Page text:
Anyone who suffers from achy joints knows the toll it can take on a person’s body. There are many possible causes for joint pain, including injury, infection, deterioration of the joints, autoimmune disease, and inflammatory conditions. One of the most common culprits of achy joints is bursitis, a painful condition that’s caused by the inflammation of the bursa: small sacs of fluid that lubricate and cushion the area where ligaments, tendons, muscles, skin, and bones come together at your joints.
If you have achy joints, read on to see if bursitis could be to blame and what you can do about it. Your joints long-term health will thank you.
Those who do the same motion over and over again such as typing, cleaning, factory work, using certain tools, sports, or even gardening are more likely to get bursitis on the joints involved. The repetitive motion and overuse of the joints can cause swelling. Examples might include repeated lifting or throwing a baseball.
Also, those who place pressure on a certain body part for long periods of time are at a greater risk for developing bursitis. This pressure can often come via a job, sport, or some other normal daily activity. Folks who are at risk for bursitis-inducing activities include roofers or carpet layers who are on their knees all day, those who play a musical instrument, or those who sit on hard surfaces for long periods.
A third cause of bursitis that no one likes to hear about is normal aging. As you age, the bursa between the joints simply begins to break down. It’s a normal part of life that can cause some abnormal pain.
Finally, bursitis can be the result of an injury to a specific joint or related to arthritis, gout, diabetes, or infection.
Joints affected by bursitis will feel stiff and achy. They may be tender or painful to the touch and the surrounding skin may look swollen and red and feel warm.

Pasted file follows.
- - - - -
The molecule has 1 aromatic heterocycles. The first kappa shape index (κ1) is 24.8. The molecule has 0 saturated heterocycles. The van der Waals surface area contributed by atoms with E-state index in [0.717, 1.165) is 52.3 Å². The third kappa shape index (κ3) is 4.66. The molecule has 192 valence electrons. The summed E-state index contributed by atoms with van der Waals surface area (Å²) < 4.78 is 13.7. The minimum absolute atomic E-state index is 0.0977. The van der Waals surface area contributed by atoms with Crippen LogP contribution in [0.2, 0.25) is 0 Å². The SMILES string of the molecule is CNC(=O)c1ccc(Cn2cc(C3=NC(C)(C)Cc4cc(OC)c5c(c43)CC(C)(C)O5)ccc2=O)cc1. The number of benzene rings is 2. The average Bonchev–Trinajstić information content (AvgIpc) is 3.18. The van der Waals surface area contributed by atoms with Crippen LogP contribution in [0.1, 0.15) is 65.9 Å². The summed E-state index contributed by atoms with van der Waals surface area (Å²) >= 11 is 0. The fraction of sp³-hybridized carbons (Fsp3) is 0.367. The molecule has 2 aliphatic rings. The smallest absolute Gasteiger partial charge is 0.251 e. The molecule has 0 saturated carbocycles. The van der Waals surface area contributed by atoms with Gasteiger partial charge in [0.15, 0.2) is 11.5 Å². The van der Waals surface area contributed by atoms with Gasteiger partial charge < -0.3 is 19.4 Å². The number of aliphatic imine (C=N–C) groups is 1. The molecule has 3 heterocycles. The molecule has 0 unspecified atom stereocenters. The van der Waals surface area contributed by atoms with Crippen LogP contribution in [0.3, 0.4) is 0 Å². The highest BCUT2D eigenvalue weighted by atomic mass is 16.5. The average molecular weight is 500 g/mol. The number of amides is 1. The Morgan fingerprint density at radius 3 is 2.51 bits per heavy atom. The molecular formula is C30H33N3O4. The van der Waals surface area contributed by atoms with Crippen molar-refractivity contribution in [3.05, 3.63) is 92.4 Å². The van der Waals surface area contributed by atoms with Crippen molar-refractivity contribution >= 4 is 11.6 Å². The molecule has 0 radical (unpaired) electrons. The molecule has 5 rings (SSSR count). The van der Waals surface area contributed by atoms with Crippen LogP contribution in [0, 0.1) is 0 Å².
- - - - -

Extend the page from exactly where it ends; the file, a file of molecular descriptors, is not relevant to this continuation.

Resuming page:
Bursitis is most common in the elbow, hip, knee, and shoulder. It can also affect the heel near the Achilles tendon, in the foot, or big toe.
If your joint pain is slowing you down or causing shooting pain; if you’ve had pain for more than two weeks; if there is redness, swelling, a rash, or bruising in the area; or if you have a fever, see your doctor.
For mild cases of bursitis, home treatments usually relieve pain and heal the bursa within a few days or weeks. Rest the affected joint by avoiding activity or direct pressure. Apply ice to the area for as needed, or alternate ice and heat for the first three days. To reduce inflammation and pain, take ibuprofen, aspirin, or naproxen as directed. Just don’t overuse the joint while the pain is relieved. In addition, performing daily, gentle range-of-motion exercises will help prevent stiffness and strengthen surrounding muscles. When working to overcome bursitis, keep in mind that tobacco smoke will delay healing.
If home treatments don’t help, you may need additional tests. Your doctor may need to drain the fluid, give a steroid injection, recommend physical therapy, or perform surgery to remove the bursa. If the area has become infected, antibiotics may be prescribed. Without proper rest and treatment, chronic bursitis may develop.